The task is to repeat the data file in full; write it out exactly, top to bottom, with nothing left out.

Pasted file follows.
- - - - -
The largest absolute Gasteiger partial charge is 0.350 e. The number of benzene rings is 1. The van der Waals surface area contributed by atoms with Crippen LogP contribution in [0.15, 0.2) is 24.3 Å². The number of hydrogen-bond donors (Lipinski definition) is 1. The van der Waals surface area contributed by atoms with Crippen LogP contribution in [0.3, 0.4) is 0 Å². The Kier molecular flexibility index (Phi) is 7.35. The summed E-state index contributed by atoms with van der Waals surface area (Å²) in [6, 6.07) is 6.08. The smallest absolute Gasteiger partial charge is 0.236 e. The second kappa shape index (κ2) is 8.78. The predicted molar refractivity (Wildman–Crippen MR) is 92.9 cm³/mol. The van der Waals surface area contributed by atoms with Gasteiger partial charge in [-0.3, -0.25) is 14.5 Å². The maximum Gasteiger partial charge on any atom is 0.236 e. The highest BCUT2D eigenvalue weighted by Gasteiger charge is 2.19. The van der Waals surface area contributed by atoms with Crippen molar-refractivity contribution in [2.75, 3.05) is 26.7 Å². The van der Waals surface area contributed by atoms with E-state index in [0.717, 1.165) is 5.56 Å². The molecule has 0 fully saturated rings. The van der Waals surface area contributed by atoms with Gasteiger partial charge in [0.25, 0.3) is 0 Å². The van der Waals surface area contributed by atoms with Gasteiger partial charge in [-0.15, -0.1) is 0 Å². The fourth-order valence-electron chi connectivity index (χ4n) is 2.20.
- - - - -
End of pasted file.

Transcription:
The largest absolute Gasteiger partial charge is 0.350 e. The number of benzene rings is 1. The van der Waals surface area contributed by atoms with Crippen LogP contribution in [0.15, 0.2) is 24.3 Å². The number of hydrogen-bond donors (Lipinski definition) is 1. The van der Waals surface area contributed by atoms with Crippen LogP contribution in [0.3, 0.4) is 0 Å². The Kier molecular flexibility index (Phi) is 7.35. The summed E-state index contributed by atoms with van der Waals surface area (Å²) in [6, 6.07) is 6.08. The smallest absolute Gasteiger partial charge is 0.236 e. The second kappa shape index (κ2) is 8.78. The predicted molar refractivity (Wildman–Crippen MR) is 92.9 cm³/mol. The van der Waals surface area contributed by atoms with Gasteiger partial charge in [-0.3, -0.25) is 14.5 Å². The maximum Gasteiger partial charge on any atom is 0.236 e. The highest BCUT2D eigenvalue weighted by Gasteiger charge is 2.19. The van der Waals surface area contributed by atoms with Crippen molar-refractivity contribution in [2.75, 3.05) is 26.7 Å². The van der Waals surface area contributed by atoms with E-state index in [0.717, 1.165) is 5.56 Å². The molecule has 0 fully saturated rings. The van der Waals surface area contributed by atoms with Gasteiger partial charge in [0.25, 0.3) is 0 Å². The van der Waals surface area contributed by atoms with Gasteiger partial charge in [-0.15, -0.1) is 0 Å². The fourth-order valence-electron chi connectivity index (χ4n) is 2.20.